There aren't a lot of extras on the disc (the package also includes a code for a digital download), just a couple of reasonably short "making of" featurettes. But I enjoyed both of them.

The first, "Back in the Saddle: The Making of Cry Macho" is barely over 12 minutes long, but it's mostly meat, featuring comments and footage with Eastwood, co-screenwriter Nick Shenk, producer Albert S. Ruddy and cast members including Yoakam, Minett, and various other supporting characters.

The other feature "Macho and the Mustangs" looks at Eastwood and a few others as they talk about the actor/director's love of animals and the challenges posed to him by the movie's horse-riding scenes. Why? Because Eastwood hadn't ridden a horse, apparently, in about 30 years (since the time of his masterpiece Unforgiven), so there was a certain amount of re-learning going on.

Okay, it's a relatively small and meandering movie, but it's believable and enjoyable – and it features a superb performance by the 91-year-old filmmaker and actor. Well done, Mr. Eastwood!


Power Play….

Meanwhile, I've been trying the Linearflux HyperCharger "Ultimate 8-in-1 fast charger" which the manufacturer says "takes magnetic true wireless charging to the next level." It's a nifty charger that's claimed to work with all smartphones with Qi-wireless charging capability, including the iPhone 8 and right up to the iPhone 12.

Well, wouldn't you know my iPhone is older than that, so I can't charge it wirelessly, but I can use it to charge the phone via its Lightning port, and for that it works just fine – though I'd hesitate to call it "fast charging." It actually seems about as quick as the old cheap portable charger I got from Costco several years ago. Fortunately, there's nothing wrong with that and the HyperCharger is far more flexible than that old unit!

Retailing for 60 American dollars, the HyperCharger XX won an innovation award at the prestigious Consumer Electronics Show. Designed for both Apple and Android, it boasts a variety of ports and technologies to power up devices and, according to the company, can charge any smartphone and device with Qi-wireless charging technology.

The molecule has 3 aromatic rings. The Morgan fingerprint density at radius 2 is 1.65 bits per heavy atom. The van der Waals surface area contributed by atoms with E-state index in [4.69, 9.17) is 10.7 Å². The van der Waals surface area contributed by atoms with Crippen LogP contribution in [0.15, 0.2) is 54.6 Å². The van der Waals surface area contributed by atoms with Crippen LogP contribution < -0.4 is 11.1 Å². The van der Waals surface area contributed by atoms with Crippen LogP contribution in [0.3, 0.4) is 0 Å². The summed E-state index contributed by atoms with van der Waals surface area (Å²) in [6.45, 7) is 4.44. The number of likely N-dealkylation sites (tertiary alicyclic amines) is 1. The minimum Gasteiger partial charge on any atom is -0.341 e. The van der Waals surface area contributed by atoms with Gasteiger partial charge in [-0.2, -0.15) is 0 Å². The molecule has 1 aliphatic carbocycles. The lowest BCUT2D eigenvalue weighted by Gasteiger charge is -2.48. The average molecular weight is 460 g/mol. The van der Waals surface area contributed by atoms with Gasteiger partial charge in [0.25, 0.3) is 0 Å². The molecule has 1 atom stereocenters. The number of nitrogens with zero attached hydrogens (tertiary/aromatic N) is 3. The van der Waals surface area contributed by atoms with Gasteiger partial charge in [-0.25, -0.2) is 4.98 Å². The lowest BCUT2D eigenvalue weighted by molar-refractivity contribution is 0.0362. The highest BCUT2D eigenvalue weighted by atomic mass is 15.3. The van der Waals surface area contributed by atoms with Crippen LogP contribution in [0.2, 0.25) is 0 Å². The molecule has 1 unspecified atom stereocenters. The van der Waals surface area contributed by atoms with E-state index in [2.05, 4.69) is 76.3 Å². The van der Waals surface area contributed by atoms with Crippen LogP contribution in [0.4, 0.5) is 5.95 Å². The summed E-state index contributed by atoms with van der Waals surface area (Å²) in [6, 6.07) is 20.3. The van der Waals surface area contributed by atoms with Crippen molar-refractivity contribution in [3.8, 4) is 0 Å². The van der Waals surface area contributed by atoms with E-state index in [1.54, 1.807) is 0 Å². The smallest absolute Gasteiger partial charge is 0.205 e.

What's unique to the HyperCharger XX, is that it can also snap to any smartphone, desk or car magnetic mount magnetically. That's pretty cool. Or it would be if I didn't have a rubber case on my iPhone…

On the other hand, stick this thing on the back of your phone and it suddenly gains about three times its depth, so if you want to keep your slim device slim, don't do this.

Alas, its "vibrant LED display that indicates the battery capacity and when it is in HyperBoost mode for rapid charging" leaves something to be desired to these eyes – it reminds me of Inigo Montoya, in that I'm not sure what it's displaying is really what it wants to display, but that could just be me. Fortunately, I didn't really care about that since I'd just keep it charged up, and then just plug my device into it and not worry about what it was reading out.

And that way, it works just fine! It works great with my iPad, too, when I need to charge it in a pinch.

The company says the HyperCharger XX utilizes LinearFlux's "award winning HyperCharger technology featuring a USB-A port with QC3 and a USB-C input/output port with PD." They claim this lets you charge "most current smartphones" from zero to 50 per cent capacity in less than 25 minutes. It also boasts 15 Watt Qi-wireless charging capability and is claimed to be "simply the fastest true wireless charging technology available today."

So, if you're looking for a charger you can take with you to keep your phone topped up, this one deserves a look, though as mentioned it does seem a tad cumbersome when you piggyback the charger with your phone. But of course, you may not care about that, in which case you may just love this little gadget.

Copyright 2021 Jim Bray